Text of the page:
J-System/ Recirculation Application
The principal drawback of the first two methods is the slow phosphine permeation through the stow. This becomes a limiting factor in deep stows and using a recirculation system, can increase the rate of permeation and decrease the fumigation time. The fumigant packages are placed on the surface of the stow or trenched-in and, using electric fans and pipework, the phosphine is piped from the headspace to the tank top and released beneath the stow. This allows the phosphine to circulate through the stow and halves the minimum fumigation time.

 

Available Guidelines/ Regulations

With the exception of the instructions provided by the fumigant manufacturers and the US Department of Agriculture’s (USDA) Fumigation Handbook, there are few other guidelines dealing with in-transit fumigation. The International Maritime Solid Bulk Cargoes Code (IMSBC) provides recommendations on fumigation of cargo holds, including in-transit, but offers no specific details of fumigation periods or concentrations*.

Manufacturers’ Guidelines
Fumigant manufacturers provide details of the minimum application time, which is dependent on the ambient temperature. However, often these guidelines do not apply to bulk shipments as they assume the fumigant can be uniformly applied. The rate of phosphine gas generation slows in cooler conditions, leading to longer minimum fumigation periods.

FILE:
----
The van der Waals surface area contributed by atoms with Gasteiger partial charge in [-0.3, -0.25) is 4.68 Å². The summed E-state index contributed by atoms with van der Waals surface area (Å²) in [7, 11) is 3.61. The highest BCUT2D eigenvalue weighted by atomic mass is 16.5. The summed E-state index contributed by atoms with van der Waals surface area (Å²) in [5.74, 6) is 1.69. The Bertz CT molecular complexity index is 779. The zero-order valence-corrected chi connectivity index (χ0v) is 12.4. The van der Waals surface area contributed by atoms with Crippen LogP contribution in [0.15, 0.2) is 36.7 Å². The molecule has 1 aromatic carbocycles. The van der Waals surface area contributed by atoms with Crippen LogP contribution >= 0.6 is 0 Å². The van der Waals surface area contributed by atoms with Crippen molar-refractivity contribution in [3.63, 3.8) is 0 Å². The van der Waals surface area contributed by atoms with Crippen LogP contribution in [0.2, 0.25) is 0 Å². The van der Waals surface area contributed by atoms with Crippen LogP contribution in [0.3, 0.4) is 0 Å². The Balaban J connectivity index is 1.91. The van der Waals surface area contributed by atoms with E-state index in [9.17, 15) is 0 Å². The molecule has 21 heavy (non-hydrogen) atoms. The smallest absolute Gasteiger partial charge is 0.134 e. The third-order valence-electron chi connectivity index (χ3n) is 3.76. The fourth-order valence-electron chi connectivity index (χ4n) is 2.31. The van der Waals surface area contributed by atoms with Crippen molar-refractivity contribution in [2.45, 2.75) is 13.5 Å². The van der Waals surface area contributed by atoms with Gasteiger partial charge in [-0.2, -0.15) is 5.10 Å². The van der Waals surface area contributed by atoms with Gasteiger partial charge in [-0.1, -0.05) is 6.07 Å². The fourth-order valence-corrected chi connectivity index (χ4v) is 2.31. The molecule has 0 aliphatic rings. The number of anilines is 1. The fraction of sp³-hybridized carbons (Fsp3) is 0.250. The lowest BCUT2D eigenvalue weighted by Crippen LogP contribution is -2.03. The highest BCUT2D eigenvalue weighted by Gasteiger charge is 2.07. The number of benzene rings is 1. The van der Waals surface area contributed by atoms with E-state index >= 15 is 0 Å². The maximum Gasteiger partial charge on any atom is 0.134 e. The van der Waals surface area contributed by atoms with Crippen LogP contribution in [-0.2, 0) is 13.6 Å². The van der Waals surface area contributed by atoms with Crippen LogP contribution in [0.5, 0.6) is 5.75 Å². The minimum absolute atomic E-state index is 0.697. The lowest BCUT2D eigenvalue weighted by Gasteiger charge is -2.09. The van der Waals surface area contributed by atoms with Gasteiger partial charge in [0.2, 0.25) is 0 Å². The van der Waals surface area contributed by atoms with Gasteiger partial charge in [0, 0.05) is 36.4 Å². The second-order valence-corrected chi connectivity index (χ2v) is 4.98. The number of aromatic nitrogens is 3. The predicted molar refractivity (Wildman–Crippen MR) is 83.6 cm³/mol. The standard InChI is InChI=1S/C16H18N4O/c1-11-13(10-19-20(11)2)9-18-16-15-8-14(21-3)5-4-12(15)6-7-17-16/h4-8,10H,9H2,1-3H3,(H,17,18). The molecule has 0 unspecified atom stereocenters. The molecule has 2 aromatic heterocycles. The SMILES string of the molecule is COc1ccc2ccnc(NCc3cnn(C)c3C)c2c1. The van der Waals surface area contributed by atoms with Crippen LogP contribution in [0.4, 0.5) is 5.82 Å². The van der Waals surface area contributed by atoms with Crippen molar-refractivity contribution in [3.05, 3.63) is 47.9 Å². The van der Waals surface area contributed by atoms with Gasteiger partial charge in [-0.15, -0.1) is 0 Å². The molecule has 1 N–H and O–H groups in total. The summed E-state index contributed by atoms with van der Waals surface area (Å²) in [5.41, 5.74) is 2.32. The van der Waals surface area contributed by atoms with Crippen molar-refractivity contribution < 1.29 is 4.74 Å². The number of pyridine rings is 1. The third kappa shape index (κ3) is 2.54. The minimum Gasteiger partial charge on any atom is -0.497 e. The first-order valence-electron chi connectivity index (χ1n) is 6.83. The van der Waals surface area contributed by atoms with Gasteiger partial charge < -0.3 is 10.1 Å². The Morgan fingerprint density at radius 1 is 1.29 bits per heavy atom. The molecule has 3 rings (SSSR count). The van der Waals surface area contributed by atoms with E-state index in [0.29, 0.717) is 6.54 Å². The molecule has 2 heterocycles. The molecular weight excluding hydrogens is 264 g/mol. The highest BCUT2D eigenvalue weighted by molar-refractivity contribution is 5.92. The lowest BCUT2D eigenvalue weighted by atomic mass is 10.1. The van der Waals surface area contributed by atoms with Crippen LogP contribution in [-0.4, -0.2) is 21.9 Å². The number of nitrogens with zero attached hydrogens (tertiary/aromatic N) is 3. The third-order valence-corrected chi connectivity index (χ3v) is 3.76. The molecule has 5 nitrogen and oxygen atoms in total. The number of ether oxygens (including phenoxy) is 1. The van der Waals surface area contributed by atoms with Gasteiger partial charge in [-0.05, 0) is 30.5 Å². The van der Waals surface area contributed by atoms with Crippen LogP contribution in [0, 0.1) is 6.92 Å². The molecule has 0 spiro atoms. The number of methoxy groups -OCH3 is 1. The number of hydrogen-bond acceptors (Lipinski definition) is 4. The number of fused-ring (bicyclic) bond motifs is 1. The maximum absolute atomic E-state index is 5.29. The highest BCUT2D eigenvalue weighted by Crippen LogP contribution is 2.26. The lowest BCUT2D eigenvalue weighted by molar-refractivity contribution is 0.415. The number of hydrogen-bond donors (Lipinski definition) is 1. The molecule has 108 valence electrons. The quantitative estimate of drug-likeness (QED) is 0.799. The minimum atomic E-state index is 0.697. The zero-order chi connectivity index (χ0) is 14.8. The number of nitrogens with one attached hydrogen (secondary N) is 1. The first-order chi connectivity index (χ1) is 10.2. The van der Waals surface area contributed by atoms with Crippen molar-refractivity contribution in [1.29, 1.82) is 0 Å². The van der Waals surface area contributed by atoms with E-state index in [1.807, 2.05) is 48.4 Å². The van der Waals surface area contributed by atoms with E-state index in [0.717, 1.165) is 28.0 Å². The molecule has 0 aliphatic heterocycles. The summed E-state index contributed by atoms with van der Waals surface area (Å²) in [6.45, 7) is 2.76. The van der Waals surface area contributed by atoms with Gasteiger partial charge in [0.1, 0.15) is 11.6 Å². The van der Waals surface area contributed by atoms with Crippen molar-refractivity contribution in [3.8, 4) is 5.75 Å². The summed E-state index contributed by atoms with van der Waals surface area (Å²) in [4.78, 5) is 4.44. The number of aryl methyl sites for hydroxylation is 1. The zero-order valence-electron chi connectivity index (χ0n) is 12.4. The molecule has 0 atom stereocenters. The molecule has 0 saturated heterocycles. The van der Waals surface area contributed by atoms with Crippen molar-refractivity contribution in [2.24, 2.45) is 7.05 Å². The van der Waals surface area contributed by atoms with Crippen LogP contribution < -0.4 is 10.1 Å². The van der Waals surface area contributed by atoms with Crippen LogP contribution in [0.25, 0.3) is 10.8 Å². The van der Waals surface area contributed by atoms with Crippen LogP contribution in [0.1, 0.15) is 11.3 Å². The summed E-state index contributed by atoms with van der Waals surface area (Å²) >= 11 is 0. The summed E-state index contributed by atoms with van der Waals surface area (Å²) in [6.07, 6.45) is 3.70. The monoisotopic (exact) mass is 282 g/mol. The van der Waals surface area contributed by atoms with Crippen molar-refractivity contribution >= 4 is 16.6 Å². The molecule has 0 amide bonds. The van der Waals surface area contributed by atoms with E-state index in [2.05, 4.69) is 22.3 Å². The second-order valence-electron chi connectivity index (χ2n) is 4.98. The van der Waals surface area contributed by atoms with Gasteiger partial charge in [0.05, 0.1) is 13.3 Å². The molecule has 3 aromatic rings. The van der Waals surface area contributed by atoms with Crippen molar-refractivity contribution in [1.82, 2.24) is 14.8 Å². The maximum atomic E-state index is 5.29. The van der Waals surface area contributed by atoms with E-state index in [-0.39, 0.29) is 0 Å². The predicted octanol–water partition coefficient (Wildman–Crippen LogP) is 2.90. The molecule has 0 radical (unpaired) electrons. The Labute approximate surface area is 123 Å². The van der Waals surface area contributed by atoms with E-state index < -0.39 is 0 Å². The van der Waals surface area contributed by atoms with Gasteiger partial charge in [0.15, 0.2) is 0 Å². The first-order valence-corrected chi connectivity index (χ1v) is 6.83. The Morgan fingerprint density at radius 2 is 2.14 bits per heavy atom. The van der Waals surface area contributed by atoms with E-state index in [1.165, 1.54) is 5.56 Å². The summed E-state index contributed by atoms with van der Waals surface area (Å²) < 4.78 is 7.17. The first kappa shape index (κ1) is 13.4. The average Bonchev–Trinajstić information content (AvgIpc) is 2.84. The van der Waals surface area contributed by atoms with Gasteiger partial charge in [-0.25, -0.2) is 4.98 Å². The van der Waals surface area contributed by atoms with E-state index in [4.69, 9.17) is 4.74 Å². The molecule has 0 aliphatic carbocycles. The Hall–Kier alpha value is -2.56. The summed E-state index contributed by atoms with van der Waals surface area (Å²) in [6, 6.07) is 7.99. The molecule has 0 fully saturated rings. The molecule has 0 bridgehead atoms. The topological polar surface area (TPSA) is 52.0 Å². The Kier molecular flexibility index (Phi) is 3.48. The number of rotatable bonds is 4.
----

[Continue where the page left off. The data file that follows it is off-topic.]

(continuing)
Table 1 - A typical manufacturers’ fumigation time guidelines, assuming uniform application.

Ambient Temperature Fumigation Period
5°C Do not fumigate
5-12°C 10 days (240 hours)
12-15°C 5 days (120 hours)
16-20°C 4 days (96 hours)
> 20°C 3 days (72 hours)

 

USDA Handbook
The most comprehensive and specific guide on in-transit fumigation of soybeans is the USDA’s Fumigation Handbook**. This provides recommended minimum fumigant exposure times according to the depth of stow and the method of fumigation.

Table 2 - Minimum fumigation time by commodity depth (reproduced from USDA Fumigation Handbook), 18 days being a frequently specified application period for Handymax and Panamax size ships.


Click to enlarge

Other Guidelines
No official guidelines appear to exist for Brazil. Brazilian fumigators often stipulate in-transit fumigation periods of 10 days at aluminium phosphide concentrations of 28.5 grams per 1,000 cubic feet - significantly lower than the 45 grams per 1,000 cubic feet recommended by the USDA. It is not clear if these shorter periods or lower doses relate to different pest profiles or previous fumigation of the cargo whilst on shore.